Ever since iTunes arrived, the biz has pondered when it will see its first digital Christmas.
It never quite happened with downloads and, as I write this (ahead of the chart's full publication), 14 of the Top 20 albums on the Midweek Sales Flash have racked up fewer than 1,000 streaming ‘sales’ for the week (six have less than 100!). That’s a sure sign that physical music is once again elbowing its way to the fore with the tenacity of a Black Friday shopper who’s spotted an Olly Murs album going cheap.
Taylor Swift’s streaming holdout rightly garnered a lot of attention, but it’s worth remembering there’s a whole host of artists who don’t have any creative or commercial problem with streaming, but frankly might as well not bother making their music available there for all the impact it makes. Ball & Boe have another runaway hit on their hands with Together Again, but their streaming figures are so low the format might have to be renamed ‘trickling’. Same goes for everyone from Morrissey to Gregory Porter. The question is: are fans of those artists - and there are plenty of them - just not interested in listening digitally, or are streaming services not doing enough to attract those consumers?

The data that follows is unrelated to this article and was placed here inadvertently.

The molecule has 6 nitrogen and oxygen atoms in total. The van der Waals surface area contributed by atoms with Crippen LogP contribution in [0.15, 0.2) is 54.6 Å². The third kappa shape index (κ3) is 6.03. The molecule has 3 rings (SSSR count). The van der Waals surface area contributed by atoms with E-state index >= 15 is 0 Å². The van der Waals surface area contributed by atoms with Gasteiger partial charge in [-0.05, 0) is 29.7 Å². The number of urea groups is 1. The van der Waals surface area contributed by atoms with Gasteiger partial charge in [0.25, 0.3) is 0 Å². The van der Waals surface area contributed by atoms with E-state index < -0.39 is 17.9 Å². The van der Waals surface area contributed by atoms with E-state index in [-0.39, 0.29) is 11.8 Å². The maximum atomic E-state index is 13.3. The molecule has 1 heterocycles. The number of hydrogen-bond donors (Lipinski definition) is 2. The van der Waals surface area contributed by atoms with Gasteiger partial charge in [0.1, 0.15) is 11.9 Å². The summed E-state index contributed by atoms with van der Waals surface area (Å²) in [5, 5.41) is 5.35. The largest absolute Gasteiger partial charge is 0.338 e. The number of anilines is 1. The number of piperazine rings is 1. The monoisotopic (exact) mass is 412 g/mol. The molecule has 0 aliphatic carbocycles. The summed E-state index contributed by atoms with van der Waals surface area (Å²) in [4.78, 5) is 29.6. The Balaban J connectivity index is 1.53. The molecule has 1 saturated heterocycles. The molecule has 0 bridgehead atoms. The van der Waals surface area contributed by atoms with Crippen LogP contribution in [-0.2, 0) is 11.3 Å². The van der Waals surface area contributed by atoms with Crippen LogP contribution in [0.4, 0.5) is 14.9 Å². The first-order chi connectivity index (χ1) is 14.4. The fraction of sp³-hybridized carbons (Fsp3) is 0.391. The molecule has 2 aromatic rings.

In the short term, it’s surely a comfort to the biz that there’s another physical festive season in the offing. But, while there’s no sign yet of the streaming revolution slowing, some may worry about the future if all-you-can-eat access to the entire history of recorded sound is really still not a sufficiently tempting offer for such a wide range of music fans to sign up.
Spotify, Apple Music et al have nailed their proposition for young music fans. But only Amazon really seem to have thought about older, less hip consumers and what they might want from a streaming service.
That needs to change if the ghosts of Christmas future are still going to have music at the top of their letters to Santa. Otherwise, we may just have to accept that a stream is for life, but just not for Christmas.